British Archaeologists Find Stunning Roman Eagle Sculpture
Archaeologists from the Museum of London Archaeology, UK, in cooperation with SWIP Property Trust and Endurance Land, have uncovered an extraordinary Roman sculpture. The 65-cm-tall sculpture was unearthed at Endurance Land’s hotel development site in London. It is made from Oolitic limestone in the form of an eagle grasping a serpent in its beak.“Our sustainability policy ensured we engaged with Museum of London Archaeology from the outset and it is a testament to the professional approach of the team that the find was discovered intact in such wonderful condition,” said Jonathan Fletcher of Endurance Land.
According to the archaeologists, the find dates to the 1st or 2nd century CE.“It’s not everyday that a fine Roman sculpture is discovered in pristine condition on one of our development sites. As a responsible developer, it’s great to be part of the project team that helped make this discovery happen,” said Calum Flockhart of SWIP Property Trust.
Depictions of eagles and serpents are typically Roman but the closest comparison to this sculpture comes from Jordan.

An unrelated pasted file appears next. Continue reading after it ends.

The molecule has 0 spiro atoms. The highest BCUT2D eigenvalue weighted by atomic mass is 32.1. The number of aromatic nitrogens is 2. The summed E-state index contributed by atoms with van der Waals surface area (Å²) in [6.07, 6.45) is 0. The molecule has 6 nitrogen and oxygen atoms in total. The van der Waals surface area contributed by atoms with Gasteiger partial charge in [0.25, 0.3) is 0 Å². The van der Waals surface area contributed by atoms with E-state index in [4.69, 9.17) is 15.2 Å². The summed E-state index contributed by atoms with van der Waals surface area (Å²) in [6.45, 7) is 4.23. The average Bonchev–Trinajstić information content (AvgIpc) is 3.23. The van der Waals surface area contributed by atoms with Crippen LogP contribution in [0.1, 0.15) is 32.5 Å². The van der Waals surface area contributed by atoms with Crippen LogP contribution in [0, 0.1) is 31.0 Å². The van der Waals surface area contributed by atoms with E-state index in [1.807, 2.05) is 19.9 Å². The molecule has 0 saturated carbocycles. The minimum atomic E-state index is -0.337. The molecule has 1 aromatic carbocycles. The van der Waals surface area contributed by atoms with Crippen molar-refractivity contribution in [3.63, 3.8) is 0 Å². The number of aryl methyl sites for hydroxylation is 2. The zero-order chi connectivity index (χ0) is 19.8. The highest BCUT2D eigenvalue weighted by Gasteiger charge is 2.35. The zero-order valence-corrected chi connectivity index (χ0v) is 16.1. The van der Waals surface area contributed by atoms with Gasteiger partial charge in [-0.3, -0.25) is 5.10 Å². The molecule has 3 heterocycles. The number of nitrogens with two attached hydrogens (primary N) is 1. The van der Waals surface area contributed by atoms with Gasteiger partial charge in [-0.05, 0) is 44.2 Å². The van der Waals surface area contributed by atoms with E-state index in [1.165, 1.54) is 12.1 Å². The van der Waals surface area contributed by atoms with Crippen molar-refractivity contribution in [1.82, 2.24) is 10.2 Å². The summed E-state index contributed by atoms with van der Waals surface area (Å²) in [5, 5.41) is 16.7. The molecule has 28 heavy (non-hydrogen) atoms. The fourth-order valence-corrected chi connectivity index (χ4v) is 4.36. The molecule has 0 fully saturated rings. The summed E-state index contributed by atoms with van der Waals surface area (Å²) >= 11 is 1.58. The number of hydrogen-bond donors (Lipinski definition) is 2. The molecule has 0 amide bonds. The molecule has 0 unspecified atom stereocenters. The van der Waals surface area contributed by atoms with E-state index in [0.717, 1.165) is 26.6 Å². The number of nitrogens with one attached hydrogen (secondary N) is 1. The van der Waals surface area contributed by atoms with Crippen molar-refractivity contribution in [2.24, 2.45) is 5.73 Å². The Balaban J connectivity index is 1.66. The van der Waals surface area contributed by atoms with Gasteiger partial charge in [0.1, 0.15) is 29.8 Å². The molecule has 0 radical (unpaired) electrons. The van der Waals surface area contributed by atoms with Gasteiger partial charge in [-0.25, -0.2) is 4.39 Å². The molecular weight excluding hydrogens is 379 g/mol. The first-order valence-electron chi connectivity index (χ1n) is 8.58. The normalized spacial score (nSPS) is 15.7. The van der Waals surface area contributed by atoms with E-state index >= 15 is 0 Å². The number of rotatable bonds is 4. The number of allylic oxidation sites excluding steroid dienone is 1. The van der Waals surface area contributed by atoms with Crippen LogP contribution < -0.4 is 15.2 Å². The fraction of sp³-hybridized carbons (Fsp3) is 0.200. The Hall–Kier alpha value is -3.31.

The symbolism is understood as the struggle of good, the eagle, against evil, the snake. This theme is common in funerary contexts and an important Roman cemetery is known to have been located on the site. “This statue once adorned a rich mausoleum, the foundations of which were also uncovered during excavation,” the archaeologists said.
The lack of weathering on the statue corroborates this theory, as does the absence of detail on the back of the sculpture; suggesting it once sat it an alcove. Described by experts as amongst the very best statues surviving from Roman Britain, the skill of the craftsman is apparent, with the forked tongue of the snake and the individual feathers of the eagle still clearly discernible today